The city of Minneapolis recently elected a new mayor. This is not newsworthy in and of itself, however the method they used was—ranked choice voting. Ranked choice voting is a method of voting allowing voters to rank multiple candidates in order of preference. In the Minneapolis mayoral election, voters ranked up to three candidates.
The interesting part of this whole thing was that it took over two days for the election officials to declare a winner. It turns out that the official procedure for calculating the winner of the ranked-choice vote involved cutting and pasting spreadsheets in Excel.
The algorithm, described by Bill Bushey, is
- Create a data structure that represents a ballot with voters’ 1st, 2nd, and 3rd choices
- Count up the number of 1st choice votes for each candidate. If a candidate has 50% + 1 votes, declare that candidate the winner.
- Else, select the candidate with the lowest number of 1st choice votes, remove that candidate completely from the data structure, make the 2nd choice of any voter who voted for the removed candidate the new 1st choice (and the old 3rd choice the new 2nd choice).
- Goto 2
As an example consider the following sample data:
Voter Choice1 Choice2 Choice3 1 James Fred Frank 2 Frank Fred James 3 James James James 4 Laura 5 David 6 James Fred 7 Laura 8 James 9 David Arnie 10 David
In this data, James has the most 1st choice votes (4) but it is not enough to win the election (a candidate needs 6 votes = 50% of 10 votes cast + 1 to win). So at this point we determine the least voted for candidate…Frank, and delete him from the entire structure:
Voter Choice1 Choice2 Choice3 1 James Fred
Frank2 FrankFred James 3 James James James 4 Laura 5 David 6 James Fred 7 Laura 8 James 9 David Arnie 10 David
Then, the 2nd choice of any voter who voted for Frank now become the new “1st” choice. This is only Voter #2 in the sample data. Thus Fred would become Voter #2′s 1st choice and James would become Voter #2′s 2nd choice:
Voter Choice1 Choice2 Choice3 1 James Fred 2 Fred James 3 James James James 4 Laura 5 David 6 James Fred 7 Laura 8 James 9 David Laura 10 David
James still has the most 1st choice votes, but not enough to win (he still needs 6 votes!). Fred has the fewest 1st choice votes, so he is eliminated, and his voter’s 2nd and 3rd choices are moved up:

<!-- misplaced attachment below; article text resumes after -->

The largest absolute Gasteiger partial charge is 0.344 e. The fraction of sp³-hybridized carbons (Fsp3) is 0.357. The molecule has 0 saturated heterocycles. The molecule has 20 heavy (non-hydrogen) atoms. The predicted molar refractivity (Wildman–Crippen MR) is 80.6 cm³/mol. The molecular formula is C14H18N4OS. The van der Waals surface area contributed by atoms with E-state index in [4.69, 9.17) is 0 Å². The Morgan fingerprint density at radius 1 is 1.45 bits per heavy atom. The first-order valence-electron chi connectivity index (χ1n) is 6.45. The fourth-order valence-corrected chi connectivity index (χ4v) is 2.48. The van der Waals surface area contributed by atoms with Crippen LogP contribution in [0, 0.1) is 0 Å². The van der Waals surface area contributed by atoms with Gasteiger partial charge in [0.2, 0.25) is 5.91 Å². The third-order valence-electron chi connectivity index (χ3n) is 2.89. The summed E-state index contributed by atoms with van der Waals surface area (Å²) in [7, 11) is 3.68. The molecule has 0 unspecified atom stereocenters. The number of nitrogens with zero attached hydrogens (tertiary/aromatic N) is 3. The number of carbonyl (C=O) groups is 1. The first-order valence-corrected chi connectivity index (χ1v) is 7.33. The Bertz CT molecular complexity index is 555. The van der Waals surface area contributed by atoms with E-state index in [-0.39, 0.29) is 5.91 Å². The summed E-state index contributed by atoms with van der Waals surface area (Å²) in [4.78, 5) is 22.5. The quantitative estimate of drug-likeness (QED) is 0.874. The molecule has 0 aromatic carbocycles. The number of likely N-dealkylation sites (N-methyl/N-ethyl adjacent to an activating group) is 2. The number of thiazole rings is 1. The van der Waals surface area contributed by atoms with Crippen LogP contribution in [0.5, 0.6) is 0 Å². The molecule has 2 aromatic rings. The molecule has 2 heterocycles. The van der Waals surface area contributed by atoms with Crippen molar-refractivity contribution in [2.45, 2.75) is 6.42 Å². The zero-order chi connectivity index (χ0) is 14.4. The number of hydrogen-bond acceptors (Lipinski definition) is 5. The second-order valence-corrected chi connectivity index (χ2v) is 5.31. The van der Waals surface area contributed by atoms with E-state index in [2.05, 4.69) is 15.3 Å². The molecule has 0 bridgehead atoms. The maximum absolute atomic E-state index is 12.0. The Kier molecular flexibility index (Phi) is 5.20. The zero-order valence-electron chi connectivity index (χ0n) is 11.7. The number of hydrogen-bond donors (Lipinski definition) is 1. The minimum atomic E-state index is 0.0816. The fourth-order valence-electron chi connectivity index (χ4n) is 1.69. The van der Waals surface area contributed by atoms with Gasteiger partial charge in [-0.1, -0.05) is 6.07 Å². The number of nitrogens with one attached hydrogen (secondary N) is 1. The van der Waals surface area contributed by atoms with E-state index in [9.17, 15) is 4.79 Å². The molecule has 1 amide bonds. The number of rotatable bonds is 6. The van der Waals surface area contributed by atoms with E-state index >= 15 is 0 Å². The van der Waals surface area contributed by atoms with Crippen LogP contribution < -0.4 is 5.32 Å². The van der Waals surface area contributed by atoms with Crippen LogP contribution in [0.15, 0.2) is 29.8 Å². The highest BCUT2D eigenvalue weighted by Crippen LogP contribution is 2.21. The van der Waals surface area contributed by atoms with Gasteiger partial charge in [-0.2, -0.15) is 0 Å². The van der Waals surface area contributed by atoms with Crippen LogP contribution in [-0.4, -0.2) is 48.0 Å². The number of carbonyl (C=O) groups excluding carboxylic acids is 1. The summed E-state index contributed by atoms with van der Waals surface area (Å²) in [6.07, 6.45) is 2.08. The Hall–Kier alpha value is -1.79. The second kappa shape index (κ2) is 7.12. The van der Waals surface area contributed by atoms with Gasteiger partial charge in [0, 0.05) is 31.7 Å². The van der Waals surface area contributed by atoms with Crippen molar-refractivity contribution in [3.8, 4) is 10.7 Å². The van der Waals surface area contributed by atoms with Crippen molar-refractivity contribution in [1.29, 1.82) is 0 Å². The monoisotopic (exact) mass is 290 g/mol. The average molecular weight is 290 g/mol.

Voter Choice1 Choice2 Choice3 1 James 2 James 3 James James James 4 Laura 5 David 6 James 7 Laura 8 James 9 David Laura 10 David
James now has five 1st choice votes, but still not enough to win. Laura has the fewest 1st choice votes, so she is eliminated, and her voter’s 2nd and 3rd choices are moved up:
Voter Choice1 Choice2 Choice3 1 James 2 James 3 James James James 4 5 David 6 James 7 8 James 9 David Laura 10 David
James retains his lead with five first place votes…but now he is declared the winner. Since Voter #4 and #7 do not have a 2nd or 3rd choice vote, they no longer count in the number of voters. Thus to win, a candidate only needs 5 votes = 50% of the 8 1st choice votes + 1.
The actual data from Minneapolis includes over 80,000 votes for 36 different candidates. There are also ballot issues such as undervoting and overvoting. This occurs when voters give multiple candidates the same ranking (overvoting) or do not select a candidate (undervoting).
The animated GIF below shows the results after each round of elimination for the Minneapolis mayoral election.
The Minneapolis mayoral data is available on GitHub as a CSV file (along with some other smaller sample files to hone your programming algorithm). There is also a frequently asked questions webpage available from the City of Minneapolis regarding ranked choice voting.
In addition you can also listen to the Minnesota Public Radio broadcast in which they discussed the problems with the vote counting. The folks at the R Users Group Meeting were featured and Winston brought the house down when commuting on the R program that computed the winner within a few seconds said, “it took me about an hour and a half to get something usable, but I was watching TV at the time.”.